The systematic monitoring of the solar wind in high-cadence and high-resolution heliospheric images taken by the Solar-Terrestrial Relation Observatory (STEREO) spacecraft permits the study of the spatial and temporal evolution of variable solar wind flows from the Sun out to 1~AU, and beyond. As part of the EU Framework 7 (FP7) Heliospheric Cataloguing, Analysis and Techniques Service (HELCATS) project, we have generated a catalogue listing the properties of 190 corotating structures well-observed in images taken by the Heliospheric Imager instruments on-board STEREO-A. We present here one of very few long-term analyses of solar wind structures advected by the background solar wind. Read More

Context. The Sun is an active source of radio emission ranging from long duration radio bursts associated with solar flares and coronal mass ejections to more complex, short duration radio bursts such as solar S bursts, radio spikes and fibre bursts. While plasma emission is thought to be the dominant emission mechanism for most radio bursts, the electron-cyclotron maser (ECM) mechanism may be responsible for more complex, short-duration bursts as well as fine structures associated with long-duration bursts. Read More

Rational design of artificial lattices yields effects unavailable in simple solids, and vertical superlattices of multilayer semiconductors are already used in optical sensors and emitters. Manufacturing lateral superlattices remains a much bigger challenge, with new opportunities offered by the use of moire patterns in van der Waals heterostructures of graphene and hexagonal crystals such as boron nitride (h-BN). Experiments to date have elucidated the novel electronic structure of highly aligned graphene/h-BN heterostructures, where miniband edges and saddle points in the electronic dispersion can be reached by electrostatic gating. Read More

The fractional quantum Hall (FQH) effect is a canonical example of electron-electron interactions producing new ground states in many-body systems. Most FQH studies have focused on the lowest Landau level (LL), whose fractional states are successfully explained by the composite fermion (CF) model, in which an even number of magnetic flux quanta are attached to an electron and where states form the sequence of filling factors $\nu = p/(2mp \pm 1)$, with $m$ and $p$ positive integers. In the widely-studied GaAs-based system, the CF picture is thought to become unstable for the $N \geq 2$ LL, where larger residual interactions between CFs are predicted and competing many-body phases have been observed. Read More

The physical processes that trigger solar flares are not well understood and significant debate remains around processes governing particle acceleration, energy partition, and particle and energy transport. Observations at high resolution in energy, time, and space are required in multiple energy ranges over the whole course of many flares in order to build an understanding of these processes. Obtaining high-quality, co-temporal data from ground- and space- based instruments is crucial to achieving this goal and was the primary motivation for starting the Max Millennium program and Major Flare Watch (MFW) alerts, aimed at coordinating observations of all flares >X1 GOES X-ray classification (including those partially occulted by the limb). Read More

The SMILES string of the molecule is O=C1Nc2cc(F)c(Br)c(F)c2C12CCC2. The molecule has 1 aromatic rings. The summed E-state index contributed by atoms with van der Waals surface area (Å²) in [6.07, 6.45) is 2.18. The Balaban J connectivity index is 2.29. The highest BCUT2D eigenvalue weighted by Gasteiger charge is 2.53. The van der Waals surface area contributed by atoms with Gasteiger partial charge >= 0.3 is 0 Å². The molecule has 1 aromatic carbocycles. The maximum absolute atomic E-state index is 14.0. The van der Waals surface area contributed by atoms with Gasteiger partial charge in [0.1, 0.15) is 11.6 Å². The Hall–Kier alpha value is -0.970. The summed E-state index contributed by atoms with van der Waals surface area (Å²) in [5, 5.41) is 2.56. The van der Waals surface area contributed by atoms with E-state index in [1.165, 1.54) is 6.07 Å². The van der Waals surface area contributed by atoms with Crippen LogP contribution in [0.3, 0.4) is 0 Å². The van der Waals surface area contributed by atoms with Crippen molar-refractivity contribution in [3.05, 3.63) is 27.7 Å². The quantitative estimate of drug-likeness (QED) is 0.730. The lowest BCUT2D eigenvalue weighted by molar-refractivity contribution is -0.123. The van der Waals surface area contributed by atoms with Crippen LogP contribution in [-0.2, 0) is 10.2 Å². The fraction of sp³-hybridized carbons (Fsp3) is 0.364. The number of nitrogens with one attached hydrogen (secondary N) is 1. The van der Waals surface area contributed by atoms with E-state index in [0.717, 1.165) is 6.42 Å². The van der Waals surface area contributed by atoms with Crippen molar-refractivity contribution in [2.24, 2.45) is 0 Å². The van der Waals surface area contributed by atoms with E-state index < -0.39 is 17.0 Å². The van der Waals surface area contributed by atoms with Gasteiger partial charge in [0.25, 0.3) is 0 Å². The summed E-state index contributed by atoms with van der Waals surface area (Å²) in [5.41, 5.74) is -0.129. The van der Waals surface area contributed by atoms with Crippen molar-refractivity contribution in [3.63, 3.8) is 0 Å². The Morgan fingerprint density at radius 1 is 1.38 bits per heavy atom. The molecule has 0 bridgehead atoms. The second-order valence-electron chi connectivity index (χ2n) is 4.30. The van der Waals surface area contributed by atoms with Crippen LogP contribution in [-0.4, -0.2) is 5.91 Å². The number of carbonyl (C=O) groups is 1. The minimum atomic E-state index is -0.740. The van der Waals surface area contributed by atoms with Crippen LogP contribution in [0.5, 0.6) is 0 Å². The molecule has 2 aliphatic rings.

Top-down information plays a central role in human perception, but plays relatively little role in many current state-of-the-art deep networks, such as Convolutional Neural Networks (CNNs). This work seeks to explore a path by which top-down information can have a direct impact within current deep networks. We explore this path by learning and using "generators" corresponding to the network internal effects of three types of transformation (each a restriction of a general affine transformation): rotation, scaling, and translation. Read More

Large and magnetically complex sunspot groups are known to be associated with flares. To date, the Mount Wilson scheme has been used to classify sunspot groups based on their morphological and magnetic properties. The most flare prolific class, the delta sunspot-group, is characterised by opposite polarity umbrae within a common penumbra, separated by less than 2 degrees. Read More

We seek to improve deep neural networks by generalizing the pooling operations that play a central role in current architectures. We pursue a careful exploration of approaches to allow pooling to learn and to adapt to complex and variable patterns. The two primary directions lie in (1) learning a pooling function via (two strategies of) combining of max and average pooling, and (2) learning a pooling function in the form of a tree-structured fusion of pooling filters that are themselves learned. Read More

The radio signature of a shock travelling through the solar corona is known as a type II solar radio burst. In rare cases these bursts can exhibit a fine structure known as `herringbones', which are a direct indicator of particle acceleration occurring at the shock front. However, few studies have been performed on herringbones and the details of the underlying particle acceleration processes are unknown. Read More